A fine art original painting of the iconic number ’23’ Porsche 917 at the Le Mans 24 hour race. The original canvas is 36″ x 24″ along with limited edition signed A2 pigment prints on Somerset ragroll paper. The canvas was painted to celebrate the iconic Porsche 917 Group C racing car that dominated at Le Mans 24 hour motor race for many years.
The Porsche 917
is a sports prototype race car developed by German manufacturer Porsche. The 917K gave Porsche its first overall wins at the 24 Hours of Le Mans in 1970 and 1971. It is powered by the Type 912 flat-12 engine of 4.5, 4.9, or 5 litres. The 917/30 American Can-Am variant was capable of a 0-62 mph (100 km/h) time of 2.3 seconds, 0–124 mph (200 km/h) in 5.3 seconds. The ‘long tail’ Langheck version had a maximum measured top speed of 362 km/h (225 mph).
In 1971 the Porsche 917 featured in the Steve McQueen film Le Mans. In 2017 the actual car driven by McQueen in the film was sold at auction for $14m, a record price for a Porsche. For the 40th anniversary of the 917 in 2009 Porsche held a special celebration at the Goodwood Festival of speed.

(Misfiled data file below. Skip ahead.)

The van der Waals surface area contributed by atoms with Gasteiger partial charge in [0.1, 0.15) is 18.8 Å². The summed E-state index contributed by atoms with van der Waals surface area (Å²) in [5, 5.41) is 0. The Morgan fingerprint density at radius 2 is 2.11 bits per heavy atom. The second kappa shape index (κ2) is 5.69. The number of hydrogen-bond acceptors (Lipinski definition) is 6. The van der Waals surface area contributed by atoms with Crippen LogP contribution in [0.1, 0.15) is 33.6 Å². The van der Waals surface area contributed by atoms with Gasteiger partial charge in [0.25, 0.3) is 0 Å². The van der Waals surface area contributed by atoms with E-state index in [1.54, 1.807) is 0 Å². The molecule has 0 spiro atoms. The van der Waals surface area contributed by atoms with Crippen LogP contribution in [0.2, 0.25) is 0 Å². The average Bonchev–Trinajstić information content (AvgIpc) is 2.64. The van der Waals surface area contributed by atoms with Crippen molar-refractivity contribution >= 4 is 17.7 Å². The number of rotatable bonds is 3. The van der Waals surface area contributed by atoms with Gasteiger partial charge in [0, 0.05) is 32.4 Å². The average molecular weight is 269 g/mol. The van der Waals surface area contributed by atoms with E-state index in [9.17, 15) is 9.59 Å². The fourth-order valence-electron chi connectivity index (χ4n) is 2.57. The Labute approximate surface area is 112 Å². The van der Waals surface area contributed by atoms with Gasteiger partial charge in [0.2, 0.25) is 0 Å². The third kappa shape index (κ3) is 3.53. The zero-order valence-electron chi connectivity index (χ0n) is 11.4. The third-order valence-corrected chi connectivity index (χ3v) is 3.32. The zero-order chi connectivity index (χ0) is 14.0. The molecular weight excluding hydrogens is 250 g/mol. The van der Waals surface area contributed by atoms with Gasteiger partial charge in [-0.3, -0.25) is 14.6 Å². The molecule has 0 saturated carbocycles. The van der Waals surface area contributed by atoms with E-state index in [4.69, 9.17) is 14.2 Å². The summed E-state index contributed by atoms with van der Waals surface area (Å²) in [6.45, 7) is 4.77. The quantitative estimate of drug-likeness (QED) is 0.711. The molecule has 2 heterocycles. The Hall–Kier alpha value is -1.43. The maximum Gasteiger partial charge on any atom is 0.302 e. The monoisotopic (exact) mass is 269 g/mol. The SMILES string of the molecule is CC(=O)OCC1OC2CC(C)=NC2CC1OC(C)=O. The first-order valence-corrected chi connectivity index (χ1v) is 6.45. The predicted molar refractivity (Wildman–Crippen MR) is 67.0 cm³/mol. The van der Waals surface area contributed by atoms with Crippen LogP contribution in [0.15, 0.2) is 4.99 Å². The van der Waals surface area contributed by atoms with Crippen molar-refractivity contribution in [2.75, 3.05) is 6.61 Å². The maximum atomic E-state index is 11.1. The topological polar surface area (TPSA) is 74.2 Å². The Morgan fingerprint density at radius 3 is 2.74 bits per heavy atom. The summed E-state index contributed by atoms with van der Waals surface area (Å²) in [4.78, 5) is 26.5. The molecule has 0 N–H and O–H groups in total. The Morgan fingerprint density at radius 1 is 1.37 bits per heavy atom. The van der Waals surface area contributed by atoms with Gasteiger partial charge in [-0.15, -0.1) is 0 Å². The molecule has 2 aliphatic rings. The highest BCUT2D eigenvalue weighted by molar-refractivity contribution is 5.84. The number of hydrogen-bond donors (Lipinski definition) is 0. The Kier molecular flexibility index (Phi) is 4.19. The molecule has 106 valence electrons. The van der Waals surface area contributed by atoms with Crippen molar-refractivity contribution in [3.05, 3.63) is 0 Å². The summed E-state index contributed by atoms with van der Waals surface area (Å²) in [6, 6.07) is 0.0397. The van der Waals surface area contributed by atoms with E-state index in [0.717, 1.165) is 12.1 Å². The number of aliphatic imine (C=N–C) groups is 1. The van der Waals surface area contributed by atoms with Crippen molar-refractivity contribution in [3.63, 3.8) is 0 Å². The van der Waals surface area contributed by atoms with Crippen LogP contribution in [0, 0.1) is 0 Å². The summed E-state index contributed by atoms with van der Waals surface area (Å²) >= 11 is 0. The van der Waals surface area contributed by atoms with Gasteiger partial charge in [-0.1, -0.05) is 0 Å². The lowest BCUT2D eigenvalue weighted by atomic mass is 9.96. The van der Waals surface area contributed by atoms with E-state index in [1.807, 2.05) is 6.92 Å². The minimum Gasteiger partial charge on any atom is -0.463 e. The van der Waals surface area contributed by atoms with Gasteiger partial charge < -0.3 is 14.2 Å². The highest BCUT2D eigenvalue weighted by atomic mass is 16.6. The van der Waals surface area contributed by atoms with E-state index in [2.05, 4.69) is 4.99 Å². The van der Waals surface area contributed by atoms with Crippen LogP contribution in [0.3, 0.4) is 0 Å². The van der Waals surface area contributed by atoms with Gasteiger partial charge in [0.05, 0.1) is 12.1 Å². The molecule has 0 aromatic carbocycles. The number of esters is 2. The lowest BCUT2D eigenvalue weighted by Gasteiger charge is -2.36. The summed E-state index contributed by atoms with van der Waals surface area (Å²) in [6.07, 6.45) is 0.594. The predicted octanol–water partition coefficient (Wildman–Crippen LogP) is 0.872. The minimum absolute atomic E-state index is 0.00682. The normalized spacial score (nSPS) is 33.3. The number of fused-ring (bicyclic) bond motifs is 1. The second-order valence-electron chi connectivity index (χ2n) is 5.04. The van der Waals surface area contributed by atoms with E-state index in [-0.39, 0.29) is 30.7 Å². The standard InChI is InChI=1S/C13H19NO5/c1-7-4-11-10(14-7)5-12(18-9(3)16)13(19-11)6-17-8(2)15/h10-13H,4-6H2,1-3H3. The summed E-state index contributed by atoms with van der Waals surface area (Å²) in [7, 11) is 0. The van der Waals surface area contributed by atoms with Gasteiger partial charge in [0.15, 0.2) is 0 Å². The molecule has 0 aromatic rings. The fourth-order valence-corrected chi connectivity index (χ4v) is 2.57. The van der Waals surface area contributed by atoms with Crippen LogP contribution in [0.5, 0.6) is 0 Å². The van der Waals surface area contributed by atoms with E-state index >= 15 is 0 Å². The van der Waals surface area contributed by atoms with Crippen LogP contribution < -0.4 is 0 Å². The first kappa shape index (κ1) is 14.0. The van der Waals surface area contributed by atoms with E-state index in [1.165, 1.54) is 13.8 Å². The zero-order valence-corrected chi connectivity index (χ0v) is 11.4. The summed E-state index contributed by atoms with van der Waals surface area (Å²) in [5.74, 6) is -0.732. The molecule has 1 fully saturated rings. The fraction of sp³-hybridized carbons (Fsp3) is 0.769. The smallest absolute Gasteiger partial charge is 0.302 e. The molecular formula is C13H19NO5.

Background – In an effort to reduce the speeds generated at Le Mans and other fast circuits of the day by the unlimited capacity Group 6 Prototypes (such as the seven-litre Ford GT40 Mk.IV and four-litre V12 Ferrari) the Commission Sportive International (then the independent competition arm of the FIA) announced that the International Championship of Makes would be run for three-litre Group 6 prototypes for four years from 1968 through 1971. This capacity reduction would also serve to entice manufacturers who were already building three-litre Formula One engines to adapt them for endurance racing.
Well aware that few manufacturers were ready to take up the challenge immediately, the CSI also allowed the participation of five-litre Group 4 Sports Cars, of which a minimum of 50 units had to be manufactured. This targeted existing cars like the aging Ford GT40 Mk.I and the newer Lola T70 coupe.